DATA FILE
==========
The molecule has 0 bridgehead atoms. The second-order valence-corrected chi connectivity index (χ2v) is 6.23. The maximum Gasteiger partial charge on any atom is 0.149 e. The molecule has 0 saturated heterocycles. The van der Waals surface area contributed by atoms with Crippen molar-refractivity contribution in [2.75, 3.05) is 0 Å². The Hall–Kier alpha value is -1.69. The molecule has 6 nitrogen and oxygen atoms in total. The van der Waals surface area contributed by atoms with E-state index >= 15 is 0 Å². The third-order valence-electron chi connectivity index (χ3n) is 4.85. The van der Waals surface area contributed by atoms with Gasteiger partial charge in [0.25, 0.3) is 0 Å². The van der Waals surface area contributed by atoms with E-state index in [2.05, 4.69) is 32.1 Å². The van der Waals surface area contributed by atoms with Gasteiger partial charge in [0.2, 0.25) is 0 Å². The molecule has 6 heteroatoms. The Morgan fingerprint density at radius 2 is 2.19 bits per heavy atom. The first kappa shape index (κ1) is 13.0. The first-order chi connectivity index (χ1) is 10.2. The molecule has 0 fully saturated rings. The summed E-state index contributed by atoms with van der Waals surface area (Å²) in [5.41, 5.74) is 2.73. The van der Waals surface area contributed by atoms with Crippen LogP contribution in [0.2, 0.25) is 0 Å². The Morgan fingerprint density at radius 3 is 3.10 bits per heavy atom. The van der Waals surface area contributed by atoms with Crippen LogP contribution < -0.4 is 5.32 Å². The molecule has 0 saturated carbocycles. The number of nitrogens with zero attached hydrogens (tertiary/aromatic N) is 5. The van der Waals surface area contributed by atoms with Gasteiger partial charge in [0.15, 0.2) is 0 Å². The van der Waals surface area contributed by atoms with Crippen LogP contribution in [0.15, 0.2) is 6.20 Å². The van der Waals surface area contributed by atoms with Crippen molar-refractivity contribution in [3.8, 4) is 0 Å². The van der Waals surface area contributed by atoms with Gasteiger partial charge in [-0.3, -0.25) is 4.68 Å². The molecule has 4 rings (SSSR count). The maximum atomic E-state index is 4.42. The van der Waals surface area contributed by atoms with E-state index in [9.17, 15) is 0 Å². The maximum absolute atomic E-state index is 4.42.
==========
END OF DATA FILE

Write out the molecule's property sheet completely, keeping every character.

The molecule has 0 bridgehead atoms. The second-order valence-corrected chi connectivity index (χ2v) is 6.23. The maximum Gasteiger partial charge on any atom is 0.149 e. The molecule has 0 saturated heterocycles. The van der Waals surface area contributed by atoms with Crippen molar-refractivity contribution in [2.75, 3.05) is 0 Å². The Hall–Kier alpha value is -1.69. The molecule has 6 nitrogen and oxygen atoms in total. The van der Waals surface area contributed by atoms with E-state index >= 15 is 0 Å². The third-order valence-electron chi connectivity index (χ3n) is 4.85. The van der Waals surface area contributed by atoms with Gasteiger partial charge in [0.25, 0.3) is 0 Å². The van der Waals surface area contributed by atoms with E-state index in [2.05, 4.69) is 32.1 Å². The van der Waals surface area contributed by atoms with Gasteiger partial charge in [0.2, 0.25) is 0 Å². The molecule has 6 heteroatoms. The Morgan fingerprint density at radius 2 is 2.19 bits per heavy atom. The first kappa shape index (κ1) is 13.0. The first-order chi connectivity index (χ1) is 10.2. The molecule has 0 fully saturated rings. The summed E-state index contributed by atoms with van der Waals surface area (Å²) in [5.41, 5.74) is 2.73. The van der Waals surface area contributed by atoms with Crippen LogP contribution in [0.2, 0.25) is 0 Å². The Morgan fingerprint density at radius 3 is 3.10 bits per heavy atom. The van der Waals surface area contributed by atoms with Crippen LogP contribution < -0.4 is 5.32 Å². The molecule has 0 saturated carbocycles. The number of nitrogens with zero attached hydrogens (tertiary/aromatic N) is 5. The van der Waals surface area contributed by atoms with Gasteiger partial charge in [0.15, 0.2) is 0 Å². The van der Waals surface area contributed by atoms with Crippen LogP contribution in [0.15, 0.2) is 6.20 Å². The van der Waals surface area contributed by atoms with Crippen molar-refractivity contribution in [3.8, 4) is 0 Å². The van der Waals surface area contributed by atoms with Gasteiger partial charge in [-0.3, -0.25) is 4.68 Å². The molecule has 4 rings (SSSR count). The maximum atomic E-state index is 4.42. The van der Waals surface area contributed by atoms with E-state index in [9.17, 15) is 0 Å². The maximum absolute atomic E-state index is 4.42.